Sputnik 1: T+ 50

From: Brooke Clarke (brooke@pacific.net)
Date: Thu Oct 04 2007 - 14:11:29 EDT

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    Hi Ted:
    Tom Van Baak has an HP Journal article on his web page:
    that shows the change doppler frequency as measured at Stanford Research 
    Institute in Menlo Park (almost a stone's throw from Stanford university and HP).
    Some cleaver thinking then leads to the idea that you can determine were you 
    are if you know the satellite orbital parameters.  That's what they did at John 
    Hopkins University thus starting the Transit sat nav program for Polaris subs. 
    But Transit required atomic clocks so in the next generation satellite nav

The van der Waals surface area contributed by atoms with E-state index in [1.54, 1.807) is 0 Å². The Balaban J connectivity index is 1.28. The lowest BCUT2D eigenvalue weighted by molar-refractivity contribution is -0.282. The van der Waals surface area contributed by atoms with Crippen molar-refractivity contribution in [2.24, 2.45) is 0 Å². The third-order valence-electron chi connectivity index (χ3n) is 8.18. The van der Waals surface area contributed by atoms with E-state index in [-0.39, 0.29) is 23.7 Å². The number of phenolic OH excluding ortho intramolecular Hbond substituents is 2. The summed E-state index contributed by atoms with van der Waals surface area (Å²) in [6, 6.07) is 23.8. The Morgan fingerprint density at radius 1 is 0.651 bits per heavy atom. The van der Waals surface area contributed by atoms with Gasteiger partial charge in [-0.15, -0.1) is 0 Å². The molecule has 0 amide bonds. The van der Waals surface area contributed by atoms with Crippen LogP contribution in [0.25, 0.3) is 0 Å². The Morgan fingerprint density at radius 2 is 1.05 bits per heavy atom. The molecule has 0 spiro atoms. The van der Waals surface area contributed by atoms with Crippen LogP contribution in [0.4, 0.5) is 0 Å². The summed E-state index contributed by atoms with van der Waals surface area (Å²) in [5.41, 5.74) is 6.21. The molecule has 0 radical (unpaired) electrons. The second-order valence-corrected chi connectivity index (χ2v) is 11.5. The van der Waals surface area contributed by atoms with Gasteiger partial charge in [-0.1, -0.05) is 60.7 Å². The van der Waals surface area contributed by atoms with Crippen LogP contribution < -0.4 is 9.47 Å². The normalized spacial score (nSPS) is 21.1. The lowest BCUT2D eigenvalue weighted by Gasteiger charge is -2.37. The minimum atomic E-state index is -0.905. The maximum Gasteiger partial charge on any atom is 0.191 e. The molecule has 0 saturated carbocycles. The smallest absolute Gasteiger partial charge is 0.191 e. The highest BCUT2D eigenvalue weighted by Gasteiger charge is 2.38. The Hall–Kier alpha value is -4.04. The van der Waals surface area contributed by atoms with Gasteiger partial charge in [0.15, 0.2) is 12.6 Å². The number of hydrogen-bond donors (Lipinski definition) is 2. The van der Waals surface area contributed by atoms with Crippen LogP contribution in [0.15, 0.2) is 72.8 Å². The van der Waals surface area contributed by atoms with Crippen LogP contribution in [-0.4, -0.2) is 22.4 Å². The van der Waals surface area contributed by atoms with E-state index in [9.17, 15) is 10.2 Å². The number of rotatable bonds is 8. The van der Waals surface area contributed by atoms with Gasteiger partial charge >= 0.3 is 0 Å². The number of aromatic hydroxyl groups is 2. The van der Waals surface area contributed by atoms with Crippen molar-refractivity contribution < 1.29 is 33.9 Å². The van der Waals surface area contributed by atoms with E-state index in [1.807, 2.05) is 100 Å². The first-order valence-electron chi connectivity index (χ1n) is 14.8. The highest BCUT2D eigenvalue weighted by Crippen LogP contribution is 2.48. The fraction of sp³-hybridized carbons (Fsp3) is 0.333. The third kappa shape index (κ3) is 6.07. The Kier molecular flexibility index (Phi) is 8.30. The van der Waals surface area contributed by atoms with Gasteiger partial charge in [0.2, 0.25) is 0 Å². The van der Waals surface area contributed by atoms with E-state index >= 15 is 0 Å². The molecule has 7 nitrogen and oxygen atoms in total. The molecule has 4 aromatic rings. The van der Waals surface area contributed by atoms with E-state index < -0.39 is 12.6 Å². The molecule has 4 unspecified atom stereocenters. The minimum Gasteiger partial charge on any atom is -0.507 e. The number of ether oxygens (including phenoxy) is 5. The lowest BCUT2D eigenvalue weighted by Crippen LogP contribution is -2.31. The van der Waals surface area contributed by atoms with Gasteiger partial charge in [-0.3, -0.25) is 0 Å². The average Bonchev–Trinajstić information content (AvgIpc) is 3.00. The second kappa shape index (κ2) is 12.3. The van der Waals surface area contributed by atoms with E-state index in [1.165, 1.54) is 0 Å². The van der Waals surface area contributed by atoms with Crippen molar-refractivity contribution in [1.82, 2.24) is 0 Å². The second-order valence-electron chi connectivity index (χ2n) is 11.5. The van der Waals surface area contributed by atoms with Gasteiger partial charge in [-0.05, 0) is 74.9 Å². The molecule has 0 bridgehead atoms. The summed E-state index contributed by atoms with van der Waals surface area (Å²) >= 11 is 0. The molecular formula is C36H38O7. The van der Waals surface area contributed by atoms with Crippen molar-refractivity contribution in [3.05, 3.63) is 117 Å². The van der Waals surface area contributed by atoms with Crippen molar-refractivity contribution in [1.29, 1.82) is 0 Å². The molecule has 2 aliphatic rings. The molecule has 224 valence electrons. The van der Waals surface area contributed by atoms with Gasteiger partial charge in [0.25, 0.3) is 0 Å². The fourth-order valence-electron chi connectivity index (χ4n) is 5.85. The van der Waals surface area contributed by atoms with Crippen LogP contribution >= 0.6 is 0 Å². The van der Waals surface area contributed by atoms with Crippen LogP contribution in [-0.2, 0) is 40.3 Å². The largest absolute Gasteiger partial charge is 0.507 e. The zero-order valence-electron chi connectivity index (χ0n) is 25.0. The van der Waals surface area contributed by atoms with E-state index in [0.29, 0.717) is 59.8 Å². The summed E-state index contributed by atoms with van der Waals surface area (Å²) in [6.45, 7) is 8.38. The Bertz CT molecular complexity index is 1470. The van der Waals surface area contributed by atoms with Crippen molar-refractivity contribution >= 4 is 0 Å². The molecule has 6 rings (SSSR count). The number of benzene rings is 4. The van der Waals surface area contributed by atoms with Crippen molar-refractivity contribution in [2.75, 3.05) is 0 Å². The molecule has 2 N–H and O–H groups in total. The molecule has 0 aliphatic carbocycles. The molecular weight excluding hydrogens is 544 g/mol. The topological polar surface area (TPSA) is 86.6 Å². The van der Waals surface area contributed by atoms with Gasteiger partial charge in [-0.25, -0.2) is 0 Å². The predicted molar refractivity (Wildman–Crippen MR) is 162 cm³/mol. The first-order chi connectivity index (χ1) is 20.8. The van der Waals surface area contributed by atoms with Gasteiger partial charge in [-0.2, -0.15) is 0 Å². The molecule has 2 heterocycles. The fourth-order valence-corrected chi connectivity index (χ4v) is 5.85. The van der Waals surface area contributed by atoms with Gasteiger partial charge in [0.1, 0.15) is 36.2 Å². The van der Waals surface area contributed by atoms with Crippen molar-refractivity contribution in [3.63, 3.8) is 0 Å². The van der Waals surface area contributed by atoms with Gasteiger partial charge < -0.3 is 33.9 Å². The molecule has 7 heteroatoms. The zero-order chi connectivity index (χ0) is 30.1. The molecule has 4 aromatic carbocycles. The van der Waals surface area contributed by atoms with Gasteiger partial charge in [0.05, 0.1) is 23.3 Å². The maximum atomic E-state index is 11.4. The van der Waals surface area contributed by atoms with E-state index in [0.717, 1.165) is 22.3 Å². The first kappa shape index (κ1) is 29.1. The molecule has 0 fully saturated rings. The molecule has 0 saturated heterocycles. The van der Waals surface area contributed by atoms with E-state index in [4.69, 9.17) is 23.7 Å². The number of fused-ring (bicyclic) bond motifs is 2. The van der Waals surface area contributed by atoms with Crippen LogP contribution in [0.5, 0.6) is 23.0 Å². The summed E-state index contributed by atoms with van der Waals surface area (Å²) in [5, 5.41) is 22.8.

system the atomic clocks were designed out and we ended up with GPS.  I think 
    it's more than fair to say sputnik is the grandfather of GPS.
    If the orbital elements were known for Sputnik for the first few weeks of 
    operation (while the beacon was transmitting) the doppler shift as seen at 
    Menlo Park (and/or John Hopkins) could be calculated for a 40.0 Mc signal.
    more at:  http://www.prc68.com/I/electron.shtml#Sputnik
    Have Fun,
    Brooke Clarke
    http://www.prc68.com/I/WebCam2.shtml 24/7 Sky-Weather-Astronomy Cam
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